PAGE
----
On Thursday, the inspector general of the Federal Reserve exonerated current Fed Chair Jerome Powell and former vice chair Richard Clarida of any wrongdoing in connection with a trading scandal involving senior central bank officials.
Clarida, who resigned in January, was the subject of an investigation after trades he made in February 2020 came under fire as part of a larger controversy that also forced the resignation of two other prominent Fed members.
The IG claimed that Clarida learned of his failure to completely declare financial transactions in February 2020 during the watchdog’s inquiry. Late last year, after being reported to the Office of Government Ethics, that undisclosed trading behaviour came to light. Shortly after, Clarida resigned from his position. The inclusion of that second trade was “inadvertently” excluded, according to the IG.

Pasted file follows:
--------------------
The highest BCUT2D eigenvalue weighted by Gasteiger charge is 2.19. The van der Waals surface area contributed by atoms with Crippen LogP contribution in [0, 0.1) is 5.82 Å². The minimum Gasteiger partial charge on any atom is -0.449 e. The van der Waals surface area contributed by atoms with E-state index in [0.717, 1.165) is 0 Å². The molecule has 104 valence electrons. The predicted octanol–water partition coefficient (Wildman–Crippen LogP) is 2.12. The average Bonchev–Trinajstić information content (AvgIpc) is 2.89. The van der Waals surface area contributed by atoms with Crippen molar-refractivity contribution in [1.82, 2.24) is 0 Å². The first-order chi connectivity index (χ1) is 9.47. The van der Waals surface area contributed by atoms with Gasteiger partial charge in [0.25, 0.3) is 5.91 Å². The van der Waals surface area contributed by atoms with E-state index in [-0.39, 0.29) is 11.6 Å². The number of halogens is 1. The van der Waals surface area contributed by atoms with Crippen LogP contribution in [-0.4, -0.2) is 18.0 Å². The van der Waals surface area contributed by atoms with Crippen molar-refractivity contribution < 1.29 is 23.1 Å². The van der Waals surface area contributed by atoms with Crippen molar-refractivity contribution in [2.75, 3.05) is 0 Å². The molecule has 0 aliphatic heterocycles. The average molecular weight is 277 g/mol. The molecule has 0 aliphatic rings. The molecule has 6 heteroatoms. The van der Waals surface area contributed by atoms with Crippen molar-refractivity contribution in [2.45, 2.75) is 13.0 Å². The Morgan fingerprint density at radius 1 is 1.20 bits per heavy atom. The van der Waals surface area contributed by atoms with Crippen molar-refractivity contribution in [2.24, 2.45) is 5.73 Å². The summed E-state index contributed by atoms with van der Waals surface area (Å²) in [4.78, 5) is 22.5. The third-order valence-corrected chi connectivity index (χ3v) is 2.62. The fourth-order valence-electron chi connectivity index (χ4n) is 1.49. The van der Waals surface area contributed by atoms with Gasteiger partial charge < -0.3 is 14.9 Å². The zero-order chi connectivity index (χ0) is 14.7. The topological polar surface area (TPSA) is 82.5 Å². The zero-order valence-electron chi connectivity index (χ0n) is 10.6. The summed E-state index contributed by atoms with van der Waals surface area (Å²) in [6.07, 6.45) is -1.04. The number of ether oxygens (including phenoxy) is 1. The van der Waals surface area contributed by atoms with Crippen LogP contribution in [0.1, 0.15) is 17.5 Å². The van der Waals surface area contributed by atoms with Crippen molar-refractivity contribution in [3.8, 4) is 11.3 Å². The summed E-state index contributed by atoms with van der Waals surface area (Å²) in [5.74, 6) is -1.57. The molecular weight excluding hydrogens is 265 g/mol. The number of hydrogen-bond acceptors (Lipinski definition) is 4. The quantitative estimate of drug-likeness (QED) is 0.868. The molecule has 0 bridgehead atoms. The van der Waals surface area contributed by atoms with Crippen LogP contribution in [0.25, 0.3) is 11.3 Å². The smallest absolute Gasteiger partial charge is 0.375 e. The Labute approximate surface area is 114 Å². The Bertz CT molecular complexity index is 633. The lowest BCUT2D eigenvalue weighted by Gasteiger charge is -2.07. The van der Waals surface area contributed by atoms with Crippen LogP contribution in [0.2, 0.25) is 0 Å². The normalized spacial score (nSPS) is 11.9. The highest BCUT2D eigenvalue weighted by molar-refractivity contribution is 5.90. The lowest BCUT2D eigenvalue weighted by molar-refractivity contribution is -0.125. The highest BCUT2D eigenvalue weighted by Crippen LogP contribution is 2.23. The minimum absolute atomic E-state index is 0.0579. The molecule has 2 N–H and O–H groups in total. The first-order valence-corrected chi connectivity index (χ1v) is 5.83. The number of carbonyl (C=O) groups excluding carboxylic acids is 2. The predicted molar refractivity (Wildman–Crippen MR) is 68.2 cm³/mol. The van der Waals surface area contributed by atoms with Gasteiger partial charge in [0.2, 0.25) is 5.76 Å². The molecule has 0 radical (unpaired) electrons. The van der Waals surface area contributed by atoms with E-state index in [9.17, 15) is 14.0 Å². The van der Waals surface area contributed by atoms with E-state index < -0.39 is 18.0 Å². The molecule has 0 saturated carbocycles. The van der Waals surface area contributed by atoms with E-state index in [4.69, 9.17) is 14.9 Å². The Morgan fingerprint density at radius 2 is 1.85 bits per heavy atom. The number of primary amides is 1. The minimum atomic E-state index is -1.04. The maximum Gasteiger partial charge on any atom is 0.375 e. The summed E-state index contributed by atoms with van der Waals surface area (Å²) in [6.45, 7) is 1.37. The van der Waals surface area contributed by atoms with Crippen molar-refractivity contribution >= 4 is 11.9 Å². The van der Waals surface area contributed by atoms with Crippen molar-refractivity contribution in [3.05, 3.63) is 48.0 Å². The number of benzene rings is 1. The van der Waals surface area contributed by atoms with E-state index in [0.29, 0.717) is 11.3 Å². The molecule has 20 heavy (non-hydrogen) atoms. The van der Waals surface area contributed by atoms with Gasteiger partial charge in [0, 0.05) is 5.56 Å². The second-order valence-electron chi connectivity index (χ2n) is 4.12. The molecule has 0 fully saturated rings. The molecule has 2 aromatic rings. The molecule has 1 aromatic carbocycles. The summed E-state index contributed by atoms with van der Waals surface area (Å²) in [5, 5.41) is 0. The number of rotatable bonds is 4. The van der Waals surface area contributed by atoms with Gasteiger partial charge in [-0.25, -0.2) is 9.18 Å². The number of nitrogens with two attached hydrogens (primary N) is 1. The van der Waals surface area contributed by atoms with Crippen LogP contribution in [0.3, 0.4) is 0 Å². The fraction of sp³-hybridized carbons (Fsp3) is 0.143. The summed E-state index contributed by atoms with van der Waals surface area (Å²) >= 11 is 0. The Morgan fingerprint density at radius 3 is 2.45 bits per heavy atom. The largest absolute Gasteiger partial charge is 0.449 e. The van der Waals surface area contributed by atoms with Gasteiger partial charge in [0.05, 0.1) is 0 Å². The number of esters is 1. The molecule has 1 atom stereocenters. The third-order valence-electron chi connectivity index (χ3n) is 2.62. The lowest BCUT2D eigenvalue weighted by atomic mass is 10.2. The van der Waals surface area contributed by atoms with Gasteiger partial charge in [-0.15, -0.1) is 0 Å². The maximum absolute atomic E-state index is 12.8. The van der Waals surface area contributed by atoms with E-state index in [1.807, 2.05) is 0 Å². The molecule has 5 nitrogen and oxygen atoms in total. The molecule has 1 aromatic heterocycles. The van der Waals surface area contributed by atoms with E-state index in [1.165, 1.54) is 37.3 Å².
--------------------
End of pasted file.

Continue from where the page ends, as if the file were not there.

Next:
A financial advisor for Powell’s family trust made unlawful trades during the blackout period leading up to a Fed policymaking meeting in December 2019, according to the inquiry. According to the inspector general, neither Powell nor his wife “had contemporaneous knowledge that the five transactions were completed during the blackout period.” There was also no evidence to support this claim. The watchdog claims that the deals were made to free up money for yearly charitable contributions.
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